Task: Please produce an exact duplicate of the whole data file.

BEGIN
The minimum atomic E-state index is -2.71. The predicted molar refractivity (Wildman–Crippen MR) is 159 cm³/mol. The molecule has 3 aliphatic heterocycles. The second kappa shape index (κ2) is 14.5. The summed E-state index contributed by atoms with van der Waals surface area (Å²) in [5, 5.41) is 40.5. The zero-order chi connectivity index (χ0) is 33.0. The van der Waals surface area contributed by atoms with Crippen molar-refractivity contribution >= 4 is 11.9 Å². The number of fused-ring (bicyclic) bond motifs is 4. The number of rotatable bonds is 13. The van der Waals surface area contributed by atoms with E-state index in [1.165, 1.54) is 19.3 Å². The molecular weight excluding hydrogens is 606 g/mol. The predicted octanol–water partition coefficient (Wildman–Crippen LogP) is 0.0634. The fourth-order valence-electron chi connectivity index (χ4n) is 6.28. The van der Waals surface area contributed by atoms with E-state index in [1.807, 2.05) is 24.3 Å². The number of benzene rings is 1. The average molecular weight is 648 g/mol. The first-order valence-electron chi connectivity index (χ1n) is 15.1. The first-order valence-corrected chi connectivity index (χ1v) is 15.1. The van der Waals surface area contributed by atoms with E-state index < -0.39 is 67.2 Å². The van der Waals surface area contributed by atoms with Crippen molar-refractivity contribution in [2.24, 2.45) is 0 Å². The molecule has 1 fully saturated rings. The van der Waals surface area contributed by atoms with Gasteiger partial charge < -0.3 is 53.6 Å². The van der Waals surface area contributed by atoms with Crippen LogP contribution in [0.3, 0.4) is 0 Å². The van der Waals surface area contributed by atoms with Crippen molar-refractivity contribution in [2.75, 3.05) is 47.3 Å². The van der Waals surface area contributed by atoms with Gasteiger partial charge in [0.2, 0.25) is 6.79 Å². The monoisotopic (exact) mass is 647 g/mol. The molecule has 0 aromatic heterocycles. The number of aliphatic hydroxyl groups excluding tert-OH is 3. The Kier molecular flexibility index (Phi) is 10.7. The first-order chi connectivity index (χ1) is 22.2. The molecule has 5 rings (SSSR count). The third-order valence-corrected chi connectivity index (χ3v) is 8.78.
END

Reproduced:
The minimum atomic E-state index is -2.71. The predicted molar refractivity (Wildman–Crippen MR) is 159 cm³/mol. The molecule has 3 aliphatic heterocycles. The second kappa shape index (κ2) is 14.5. The summed E-state index contributed by atoms with van der Waals surface area (Å²) in [5, 5.41) is 40.5. The zero-order chi connectivity index (χ0) is 33.0. The van der Waals surface area contributed by atoms with Crippen molar-refractivity contribution >= 4 is 11.9 Å². The number of fused-ring (bicyclic) bond motifs is 4. The number of rotatable bonds is 13. The van der Waals surface area contributed by atoms with E-state index in [1.165, 1.54) is 19.3 Å². The molecular weight excluding hydrogens is 606 g/mol. The predicted octanol–water partition coefficient (Wildman–Crippen LogP) is 0.0634. The fourth-order valence-electron chi connectivity index (χ4n) is 6.28. The van der Waals surface area contributed by atoms with E-state index in [1.807, 2.05) is 24.3 Å². The number of benzene rings is 1. The average molecular weight is 648 g/mol. The first-order valence-electron chi connectivity index (χ1n) is 15.1. The first-order valence-corrected chi connectivity index (χ1v) is 15.1. The van der Waals surface area contributed by atoms with E-state index < -0.39 is 67.2 Å². The van der Waals surface area contributed by atoms with Crippen molar-refractivity contribution in [2.24, 2.45) is 0 Å². The molecule has 1 fully saturated rings. The van der Waals surface area contributed by atoms with Gasteiger partial charge < -0.3 is 53.6 Å². The van der Waals surface area contributed by atoms with Crippen LogP contribution in [0.3, 0.4) is 0 Å². The van der Waals surface area contributed by atoms with Crippen molar-refractivity contribution in [2.75, 3.05) is 47.3 Å². The van der Waals surface area contributed by atoms with Gasteiger partial charge in [0.2, 0.25) is 6.79 Å². The monoisotopic (exact) mass is 647 g/mol. The molecule has 0 aromatic heterocycles. The number of aliphatic hydroxyl groups excluding tert-OH is 3. The Kier molecular flexibility index (Phi) is 10.7. The first-order chi connectivity index (χ1) is 22.2. The molecule has 5 rings (SSSR count). The third-order valence-corrected chi connectivity index (χ3v) is 8.78.